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What did you have for breakfast?
There’s a good chance you may have taken a bite out of a once-frozen waffle or spooned down some cereal as you got your morning started — well, if you ate your breakfast in America, that is.
In fact, it’s more like a great chance.
New evidence taken from America’s largest health survey, the National Health and Nutrition Examination Survey (NHANES), finds that Americans are getting a staggering amount of their calories from ultra-processed food sources.
But the bad news just keeps coming from this study.
As it turns out, all of this ultra-processed food is responsible for almost the entire amount of the additional sugar that clogs up the American dietscape. And it’s making our country unhealthy.
Today, we will provide you some examples of what these foods are and what they can do to your body.
First, let’s break down the study.
The study, from the University of São Paulo and Tufts University, was published in BMJ Open last week.
Data taken from the NHANES let researches examine the dietary habits of over 9,000 people.
After analyzing this information, they discovered 58 percent of the participants’ diets consisted of ultra-processed foods.
In addition, they found that 30 percent of the participants’ calories were coming from minimally processed foods. Processed but not ultra-processed foods made up 9.4 percent. Lastly, 3 percent consisted of “processed culinary ingredients,” like salt, oils, and sugar.
“Processed” foods are different from “ultra-processed foods.”
Let’s break it down…
Per the FDA, a food is “fresh” when it’s been recently harvested. However, I should mention, the FDA also allows foods that have been drenched in pesticides and coated in preservatives to be called “fresh.”
Minimually processed foods are things like frozen vegetables, pastas, eggs, and some meats.
Processed foods include items such as canned foods, cheese, breads, and even wine.
However, for the purposes of this study, the researchers were concerned with foods that are ultra-processed.
They define them as:
Formulations of several ingredients which, besides salt, sugar, oils, and fats, include food substances not used in culinary preparations, in particular, flavors, colors, sweeteners, emulsifiers, and other additives used to imitate sensorial qualities of unprocessed or minimally processed foods and their culinary preparations or to disguise undesirable qualities of the final product.1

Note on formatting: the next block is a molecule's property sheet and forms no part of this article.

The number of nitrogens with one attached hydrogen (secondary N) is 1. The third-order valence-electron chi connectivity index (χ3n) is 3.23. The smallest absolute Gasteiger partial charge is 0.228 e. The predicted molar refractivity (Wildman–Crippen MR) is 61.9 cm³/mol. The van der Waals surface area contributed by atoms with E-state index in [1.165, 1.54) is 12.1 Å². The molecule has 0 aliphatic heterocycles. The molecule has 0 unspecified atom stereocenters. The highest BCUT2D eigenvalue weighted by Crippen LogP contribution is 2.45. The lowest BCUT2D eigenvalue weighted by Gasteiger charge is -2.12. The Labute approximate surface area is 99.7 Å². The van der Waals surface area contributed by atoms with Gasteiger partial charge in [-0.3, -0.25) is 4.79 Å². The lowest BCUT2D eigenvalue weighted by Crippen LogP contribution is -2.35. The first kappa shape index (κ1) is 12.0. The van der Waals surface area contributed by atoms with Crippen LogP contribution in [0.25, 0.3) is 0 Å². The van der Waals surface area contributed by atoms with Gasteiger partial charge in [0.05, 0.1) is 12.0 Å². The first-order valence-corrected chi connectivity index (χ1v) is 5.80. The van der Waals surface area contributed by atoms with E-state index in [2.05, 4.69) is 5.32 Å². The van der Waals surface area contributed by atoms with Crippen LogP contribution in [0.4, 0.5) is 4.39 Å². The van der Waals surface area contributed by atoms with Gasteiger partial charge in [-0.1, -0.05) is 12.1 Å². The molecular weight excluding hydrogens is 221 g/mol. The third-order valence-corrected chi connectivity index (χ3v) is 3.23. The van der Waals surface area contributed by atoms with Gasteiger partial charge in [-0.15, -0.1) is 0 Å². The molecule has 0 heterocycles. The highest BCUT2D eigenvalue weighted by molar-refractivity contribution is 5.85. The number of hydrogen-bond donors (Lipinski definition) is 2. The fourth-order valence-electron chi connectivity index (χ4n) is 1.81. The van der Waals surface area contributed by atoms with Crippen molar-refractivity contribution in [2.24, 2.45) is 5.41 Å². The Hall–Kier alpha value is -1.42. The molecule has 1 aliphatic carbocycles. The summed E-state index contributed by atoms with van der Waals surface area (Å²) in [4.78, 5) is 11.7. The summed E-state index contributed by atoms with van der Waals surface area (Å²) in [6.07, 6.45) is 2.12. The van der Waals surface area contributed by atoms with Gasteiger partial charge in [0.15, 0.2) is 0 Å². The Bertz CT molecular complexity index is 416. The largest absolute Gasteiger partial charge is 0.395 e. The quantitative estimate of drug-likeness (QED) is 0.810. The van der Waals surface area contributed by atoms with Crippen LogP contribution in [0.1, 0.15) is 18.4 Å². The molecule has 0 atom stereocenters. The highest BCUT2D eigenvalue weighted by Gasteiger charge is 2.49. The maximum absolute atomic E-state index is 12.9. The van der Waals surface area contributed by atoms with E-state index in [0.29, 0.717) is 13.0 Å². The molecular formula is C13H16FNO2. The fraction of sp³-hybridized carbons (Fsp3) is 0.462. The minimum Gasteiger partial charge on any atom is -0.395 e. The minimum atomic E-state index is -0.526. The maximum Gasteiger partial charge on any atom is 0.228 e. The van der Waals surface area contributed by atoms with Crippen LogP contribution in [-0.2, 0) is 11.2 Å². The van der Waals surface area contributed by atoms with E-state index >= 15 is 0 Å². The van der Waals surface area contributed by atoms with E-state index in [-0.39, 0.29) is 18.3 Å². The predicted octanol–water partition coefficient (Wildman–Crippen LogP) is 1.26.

They also include examples: “Ultra-processed foods include mass-produced soft drinks; sweet or savory packaged snacks; confectionery and desserts; packaged baked goods; chicken/fish nuggets and other reconstituted meat products; instant noodles and soups.” 1
The building blocks of many Americans.
Photo credit: middleagemusclegain.com
But it’s these ultra-processed foods that are accounting for just about all of massive amounts of sugars we are eating — 90 percent, to be exact.
The study found that one of every five calories in the average ultra-processed food product is due to sugar.
The 2015–2020 U.S. Dietary Guidelines and the World Health Organization both recommend that added sugars make up 10 percent or less of your daily caloric intake.
Only people who ate within the lowest 20 percent of the ultra-processed food range were in the 10 percent range for their average daily added sugar intake.
The 80 percent of those who ate the most ultra-processed foods blew right past the 10 percent limit.
As you may already know, added sugars can cause many health issues, including diabetes, obesity, tooth decay, risk of heart disease, and cancer.2
They suggest one of the main issues with the American diet is that sugar-laden, ultra-processed foods are replacing “more-nutrient-dense foods.” Because of this, Americans are “simultaneously overfed and undernourished.” 2
In conclusion of the study, the researchers suggest the obvious: The best way for you to cut out this added sugar is to reduce your intake of ultra-processed foods.
If you have any special ways to avoid processed foods you would like to share, please do!
Managing editor, Living Well Daily